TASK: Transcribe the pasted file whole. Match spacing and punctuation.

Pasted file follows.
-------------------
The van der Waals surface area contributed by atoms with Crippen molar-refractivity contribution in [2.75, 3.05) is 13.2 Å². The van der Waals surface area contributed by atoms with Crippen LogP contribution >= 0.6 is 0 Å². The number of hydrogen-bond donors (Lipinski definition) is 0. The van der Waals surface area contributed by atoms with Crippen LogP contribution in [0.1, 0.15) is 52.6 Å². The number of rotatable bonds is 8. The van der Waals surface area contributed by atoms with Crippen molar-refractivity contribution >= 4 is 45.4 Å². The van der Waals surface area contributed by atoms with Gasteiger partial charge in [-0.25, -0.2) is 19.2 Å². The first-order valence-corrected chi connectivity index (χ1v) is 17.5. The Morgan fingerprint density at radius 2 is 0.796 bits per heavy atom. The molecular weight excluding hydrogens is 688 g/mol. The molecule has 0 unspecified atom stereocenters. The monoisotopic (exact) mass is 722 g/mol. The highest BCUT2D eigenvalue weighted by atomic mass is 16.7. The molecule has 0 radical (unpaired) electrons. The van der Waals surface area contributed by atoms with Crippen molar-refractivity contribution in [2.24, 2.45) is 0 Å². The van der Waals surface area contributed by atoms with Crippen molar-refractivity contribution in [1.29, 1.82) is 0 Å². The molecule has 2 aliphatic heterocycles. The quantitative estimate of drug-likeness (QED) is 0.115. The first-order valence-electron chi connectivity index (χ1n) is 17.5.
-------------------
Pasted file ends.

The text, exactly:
The van der Waals surface area contributed by atoms with Crippen molar-refractivity contribution in [2.75, 3.05) is 13.2 Å². The van der Waals surface area contributed by atoms with Crippen LogP contribution >= 0.6 is 0 Å². The number of hydrogen-bond donors (Lipinski definition) is 0. The van der Waals surface area contributed by atoms with Crippen LogP contribution in [0.1, 0.15) is 52.6 Å². The number of rotatable bonds is 8. The van der Waals surface area contributed by atoms with Crippen molar-refractivity contribution >= 4 is 45.4 Å². The van der Waals surface area contributed by atoms with Gasteiger partial charge in [-0.25, -0.2) is 19.2 Å². The first-order valence-corrected chi connectivity index (χ1v) is 17.5. The Morgan fingerprint density at radius 2 is 0.796 bits per heavy atom. The molecular weight excluding hydrogens is 688 g/mol. The molecule has 0 unspecified atom stereocenters. The monoisotopic (exact) mass is 722 g/mol. The highest BCUT2D eigenvalue weighted by atomic mass is 16.7. The molecule has 0 radical (unpaired) electrons. The van der Waals surface area contributed by atoms with Crippen molar-refractivity contribution in [2.24, 2.45) is 0 Å². The van der Waals surface area contributed by atoms with Crippen molar-refractivity contribution in [1.29, 1.82) is 0 Å². The molecule has 2 aliphatic heterocycles. The quantitative estimate of drug-likeness (QED) is 0.115. The first-order valence-electron chi connectivity index (χ1n) is 17.5.